Monthly Archives: January 2015

Influences (pt.1)

lengua-pupA friend whose Mom lived to 99 told me about his Mom’s life and how she was healthy and vibrant up to the last week of her life.

Beyond having good genes, what influences made a difference in her life?

I started making a mental list of strong, positive influences on my life, the things that have served me well so far and which I’d do again. Of course saying yes to one thing usually means you’re saying no to something else, something that another person might think has more value, but this is my list. It’s also probably not complete and isn’t in any special order. Here’s the first half of my list:

– Be kind, ethical, and live in an evidence based world was great advice.

– Doing a Vipassana retreat recently was a useful experience that I’m still figuring out.

– I walk a lot. A guy  once said, “Why would anyone use a dog walking service? It’s like hiring someone to screw your wife.”

– Evolution is a great for evaluating modern life by using the lens of what and why our ancestors might have done during the previous 300,00 years or so.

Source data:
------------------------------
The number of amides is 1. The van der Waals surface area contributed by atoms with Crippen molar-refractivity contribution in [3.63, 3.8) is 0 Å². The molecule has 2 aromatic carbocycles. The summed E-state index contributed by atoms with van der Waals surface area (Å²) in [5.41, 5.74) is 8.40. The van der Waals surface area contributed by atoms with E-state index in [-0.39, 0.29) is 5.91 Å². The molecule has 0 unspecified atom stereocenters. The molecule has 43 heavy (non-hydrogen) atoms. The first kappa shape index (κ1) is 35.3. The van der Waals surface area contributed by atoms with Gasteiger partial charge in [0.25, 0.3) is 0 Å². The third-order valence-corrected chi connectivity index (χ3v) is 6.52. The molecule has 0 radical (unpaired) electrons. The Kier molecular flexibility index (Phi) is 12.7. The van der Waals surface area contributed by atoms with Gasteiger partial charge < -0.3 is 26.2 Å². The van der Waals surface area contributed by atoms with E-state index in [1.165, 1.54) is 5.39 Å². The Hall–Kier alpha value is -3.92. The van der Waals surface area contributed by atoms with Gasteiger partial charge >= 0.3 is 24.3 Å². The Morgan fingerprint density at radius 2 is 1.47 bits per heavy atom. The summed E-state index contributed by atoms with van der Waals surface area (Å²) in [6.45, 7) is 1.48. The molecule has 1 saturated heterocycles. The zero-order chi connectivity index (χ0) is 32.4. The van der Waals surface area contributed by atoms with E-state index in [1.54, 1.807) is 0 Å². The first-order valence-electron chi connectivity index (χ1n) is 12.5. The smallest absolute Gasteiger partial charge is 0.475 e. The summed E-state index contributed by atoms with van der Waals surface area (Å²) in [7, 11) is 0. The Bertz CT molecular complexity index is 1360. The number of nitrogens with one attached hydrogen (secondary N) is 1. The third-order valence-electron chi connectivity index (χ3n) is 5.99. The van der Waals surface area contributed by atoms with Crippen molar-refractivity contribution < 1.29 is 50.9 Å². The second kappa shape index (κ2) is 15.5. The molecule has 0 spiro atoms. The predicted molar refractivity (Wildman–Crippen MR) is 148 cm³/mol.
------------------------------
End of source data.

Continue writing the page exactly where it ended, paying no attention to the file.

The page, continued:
– A daily 20-30 minute meditation practice is a positive thing.

-Marrying Tara.

– Knowing Brazilian Jui Jitsu is like having a super power. I wish I’d started BJJ as a kid.

– Some form of weight training, because a stong person is more useful and is harder to kill.

– I love biking in all it’s forms.

– Going to Copenhagen, Denmark in 2013, I saw a country of happy healthy people.

– Rescuing a young pit bull has been rewarding and fun.

– Being born and raised in New Orleans has some cachet and was interesting.

– Later, living for 13 years in Telluride, Colorado, a sweet town in possibly the most beautiful spot in North America, was great.

– Learning to surf is hard but worth every minute.

– The internet provides easy access to information without any gatekeepers.

– “The Whole Earth Catalog” was my internet connection growing up in New Orleans. It was  a periscope to the bigger world beyond New Orleans.

– Sex, Why do you think people have sex hundreds of times without any intention of reproducing? Nuff’ said.

– Living in Mexico is great – if I ever get a tattoo, it’ll be of Out lady of Guadalupe, the patron saint of Mexico.

The vision thing

buildingTuesday I had PRK corrective eye surgery, which is similar to Lasik, hopefully correcting my vision and eliminating glasses from my life.

So far, it’s interesting. My near vision is sharp while my distant vision is a bit fuzzy. The procedure usually takes a month or more for the vision to be finally corrected.Little by little it’s getting better.

Commonsense, cognitive therapy, and the Buddhists all put a lot of value in accepting things as they are, making your way through life much smoother. Seth Godin puts it this way which I think is clever: